EPAM Activities Version 1

Admin App

Adding an Event

The admin app let’s the user create events. The events are stored in the Easy Table TodoItem in Azure.
There is a table that shows all the non-expired events. There is also an ‘add event’ button.

1_app_main

Click on the add button and you’ll see this screen. In this version, you simply need to supply the event’s name and its expiration time.

2_add_event_screen

Insert the event title and expiration time like so:

3_input_event

Then click on the add button. You’ll see that the adding of the event is in process as the app sends the data to the Azure server.

4_adding_event

Once the data is sent to the server, the app will then pull (refresh) the data from the server. You will get a successful message confirmation.

5_successfully_added

In the Easy Table results, you will see the results:

6_easy_table_result

Once the data is sent to the server, the app will then pull (refresh) the data from the server. This updates the table on our app as you can then see the results.

7_device_result

Expiring (removing) an event

There are two ways for an event to be expired. First way is to simply let the expiration time pass and all client apps remove the event. This is because all client apps are programmed to ONLY show events with non-expired time.

The second way is for the admins to remove the events manually.

1_swipe_to_delete

On a row that you want to remove, swipe left and you’ll see the complete button. Click on it.

2_item_marked_for_removal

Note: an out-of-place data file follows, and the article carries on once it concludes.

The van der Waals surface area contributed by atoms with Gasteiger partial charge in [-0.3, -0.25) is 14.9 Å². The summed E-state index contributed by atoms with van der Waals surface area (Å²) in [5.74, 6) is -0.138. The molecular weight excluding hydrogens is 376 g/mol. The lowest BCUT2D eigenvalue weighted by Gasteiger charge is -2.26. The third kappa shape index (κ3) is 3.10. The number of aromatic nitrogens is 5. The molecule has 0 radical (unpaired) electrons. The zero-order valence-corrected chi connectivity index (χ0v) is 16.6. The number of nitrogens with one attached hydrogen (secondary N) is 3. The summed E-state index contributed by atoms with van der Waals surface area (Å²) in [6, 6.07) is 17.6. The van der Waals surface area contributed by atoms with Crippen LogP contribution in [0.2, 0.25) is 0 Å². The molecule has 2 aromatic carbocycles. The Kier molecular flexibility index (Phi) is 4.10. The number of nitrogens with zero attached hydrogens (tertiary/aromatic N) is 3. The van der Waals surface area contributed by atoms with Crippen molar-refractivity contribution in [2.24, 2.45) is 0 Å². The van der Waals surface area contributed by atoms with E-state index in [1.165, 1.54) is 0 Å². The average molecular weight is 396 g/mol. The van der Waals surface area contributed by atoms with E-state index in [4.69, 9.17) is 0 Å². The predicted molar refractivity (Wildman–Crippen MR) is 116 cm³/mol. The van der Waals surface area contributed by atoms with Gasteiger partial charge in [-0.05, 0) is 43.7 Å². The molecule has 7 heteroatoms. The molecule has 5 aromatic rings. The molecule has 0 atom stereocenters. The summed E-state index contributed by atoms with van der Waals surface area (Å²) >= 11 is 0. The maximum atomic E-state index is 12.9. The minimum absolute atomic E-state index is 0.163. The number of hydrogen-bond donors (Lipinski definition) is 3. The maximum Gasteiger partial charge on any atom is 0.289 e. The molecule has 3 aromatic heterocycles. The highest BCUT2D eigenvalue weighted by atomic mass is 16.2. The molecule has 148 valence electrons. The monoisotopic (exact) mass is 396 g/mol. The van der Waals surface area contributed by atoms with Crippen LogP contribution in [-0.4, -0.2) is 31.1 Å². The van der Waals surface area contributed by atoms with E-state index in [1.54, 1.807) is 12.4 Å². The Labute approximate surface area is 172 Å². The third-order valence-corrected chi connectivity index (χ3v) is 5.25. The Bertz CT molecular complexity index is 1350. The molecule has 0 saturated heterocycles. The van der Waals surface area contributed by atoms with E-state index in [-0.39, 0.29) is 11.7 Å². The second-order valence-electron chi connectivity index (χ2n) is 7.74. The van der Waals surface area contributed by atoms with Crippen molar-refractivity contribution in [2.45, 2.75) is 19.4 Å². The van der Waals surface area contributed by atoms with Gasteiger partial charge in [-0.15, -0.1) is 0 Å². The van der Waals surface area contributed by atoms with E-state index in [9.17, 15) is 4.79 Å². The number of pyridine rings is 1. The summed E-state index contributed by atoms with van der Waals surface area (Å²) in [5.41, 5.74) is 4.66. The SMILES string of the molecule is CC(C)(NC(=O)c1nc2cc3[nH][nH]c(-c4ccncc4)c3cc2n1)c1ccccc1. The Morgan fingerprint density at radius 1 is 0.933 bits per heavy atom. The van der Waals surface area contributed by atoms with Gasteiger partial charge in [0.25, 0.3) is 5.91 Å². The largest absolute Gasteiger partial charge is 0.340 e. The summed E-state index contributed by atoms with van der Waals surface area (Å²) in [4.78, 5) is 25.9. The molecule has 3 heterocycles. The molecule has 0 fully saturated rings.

You’ll see that the app processes the removal of the item.

3_removal_success

Once its successful, the item will be removed from the backend, and be reflected on the client apps.

Client App

Let the app load up the log in screen. This is Microsoft’s proprietary log in screen.

1_sign_in

Recent Table

Recent table means non expired (expiration time is larger than now) events that are still available for registration:

2_recent_table

You should be able to see the data in the Easy Table with a datetime that is larger than now:

3_recent_easy_table_not_expired

History table means expired events. This means these events’ expired time is less than now. It WILL NOT be viewable in Recent Table. It will be viewable here in history table.

4_history_table

5_history_easy_table_expired

From the main screen, there’s a user icon on the top left. Click on it to go to your user profile.
You will see the scheduled events tab.

Scheduled events are:

  • Non expired events (expired time is larger than now)